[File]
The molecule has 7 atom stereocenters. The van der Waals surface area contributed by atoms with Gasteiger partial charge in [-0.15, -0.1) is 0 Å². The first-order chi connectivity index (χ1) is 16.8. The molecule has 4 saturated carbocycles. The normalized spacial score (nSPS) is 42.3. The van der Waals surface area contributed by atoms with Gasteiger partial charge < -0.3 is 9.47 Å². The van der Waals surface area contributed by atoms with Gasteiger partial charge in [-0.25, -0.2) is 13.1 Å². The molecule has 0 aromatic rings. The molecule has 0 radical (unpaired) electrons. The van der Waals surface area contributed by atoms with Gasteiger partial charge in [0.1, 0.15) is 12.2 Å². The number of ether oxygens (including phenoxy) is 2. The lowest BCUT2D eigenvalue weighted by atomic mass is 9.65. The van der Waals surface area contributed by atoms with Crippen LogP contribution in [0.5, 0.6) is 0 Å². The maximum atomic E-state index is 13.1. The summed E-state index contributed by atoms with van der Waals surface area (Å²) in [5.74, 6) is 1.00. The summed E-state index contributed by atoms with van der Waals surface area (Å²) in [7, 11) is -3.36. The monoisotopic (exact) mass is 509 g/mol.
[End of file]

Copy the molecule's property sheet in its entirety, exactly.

The molecule has 7 atom stereocenters. The van der Waals surface area contributed by atoms with Gasteiger partial charge in [-0.15, -0.1) is 0 Å². The first-order chi connectivity index (χ1) is 16.8. The molecule has 4 saturated carbocycles. The normalized spacial score (nSPS) is 42.3. The van der Waals surface area contributed by atoms with Gasteiger partial charge < -0.3 is 9.47 Å². The van der Waals surface area contributed by atoms with Gasteiger partial charge in [-0.25, -0.2) is 13.1 Å². The molecule has 0 aromatic rings. The molecule has 0 radical (unpaired) electrons. The van der Waals surface area contributed by atoms with Gasteiger partial charge in [0.1, 0.15) is 12.2 Å². The number of ether oxygens (including phenoxy) is 2. The lowest BCUT2D eigenvalue weighted by atomic mass is 9.65. The van der Waals surface area contributed by atoms with Crippen LogP contribution in [0.5, 0.6) is 0 Å². The maximum atomic E-state index is 13.1. The summed E-state index contributed by atoms with van der Waals surface area (Å²) in [5.74, 6) is 1.00. The summed E-state index contributed by atoms with van der Waals surface area (Å²) in [7, 11) is -3.36. The monoisotopic (exact) mass is 509 g/mol.